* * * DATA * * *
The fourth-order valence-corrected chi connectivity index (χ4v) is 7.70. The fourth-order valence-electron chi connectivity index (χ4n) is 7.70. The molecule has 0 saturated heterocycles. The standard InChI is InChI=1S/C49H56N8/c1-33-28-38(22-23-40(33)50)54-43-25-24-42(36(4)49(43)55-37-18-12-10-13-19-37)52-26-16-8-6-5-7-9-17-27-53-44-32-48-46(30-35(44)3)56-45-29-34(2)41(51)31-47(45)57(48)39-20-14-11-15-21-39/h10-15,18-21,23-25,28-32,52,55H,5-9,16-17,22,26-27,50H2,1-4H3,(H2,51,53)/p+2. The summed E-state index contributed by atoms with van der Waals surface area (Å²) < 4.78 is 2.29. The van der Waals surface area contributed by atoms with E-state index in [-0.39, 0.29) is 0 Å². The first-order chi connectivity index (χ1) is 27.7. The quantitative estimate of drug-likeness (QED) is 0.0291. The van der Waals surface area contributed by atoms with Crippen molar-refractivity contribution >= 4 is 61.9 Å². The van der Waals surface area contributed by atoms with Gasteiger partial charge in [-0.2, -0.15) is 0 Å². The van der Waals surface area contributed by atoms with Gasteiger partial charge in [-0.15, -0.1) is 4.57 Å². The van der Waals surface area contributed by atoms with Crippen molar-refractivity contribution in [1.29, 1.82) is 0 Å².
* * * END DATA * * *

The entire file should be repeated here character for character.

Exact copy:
The fourth-order valence-corrected chi connectivity index (χ4v) is 7.70. The fourth-order valence-electron chi connectivity index (χ4n) is 7.70. The molecule has 0 saturated heterocycles. The standard InChI is InChI=1S/C49H56N8/c1-33-28-38(22-23-40(33)50)54-43-25-24-42(36(4)49(43)55-37-18-12-10-13-19-37)52-26-16-8-6-5-7-9-17-27-53-44-32-48-46(30-35(44)3)56-45-29-34(2)41(51)31-47(45)57(48)39-20-14-11-15-21-39/h10-15,18-21,23-25,28-32,52,55H,5-9,16-17,22,26-27,50H2,1-4H3,(H2,51,53)/p+2. The summed E-state index contributed by atoms with van der Waals surface area (Å²) < 4.78 is 2.29. The van der Waals surface area contributed by atoms with E-state index in [-0.39, 0.29) is 0 Å². The first-order chi connectivity index (χ1) is 27.7. The quantitative estimate of drug-likeness (QED) is 0.0291. The van der Waals surface area contributed by atoms with Crippen molar-refractivity contribution >= 4 is 61.9 Å². The van der Waals surface area contributed by atoms with Gasteiger partial charge in [-0.2, -0.15) is 0 Å². The van der Waals surface area contributed by atoms with Gasteiger partial charge in [-0.15, -0.1) is 4.57 Å². The van der Waals surface area contributed by atoms with Crippen molar-refractivity contribution in [1.29, 1.82) is 0 Å².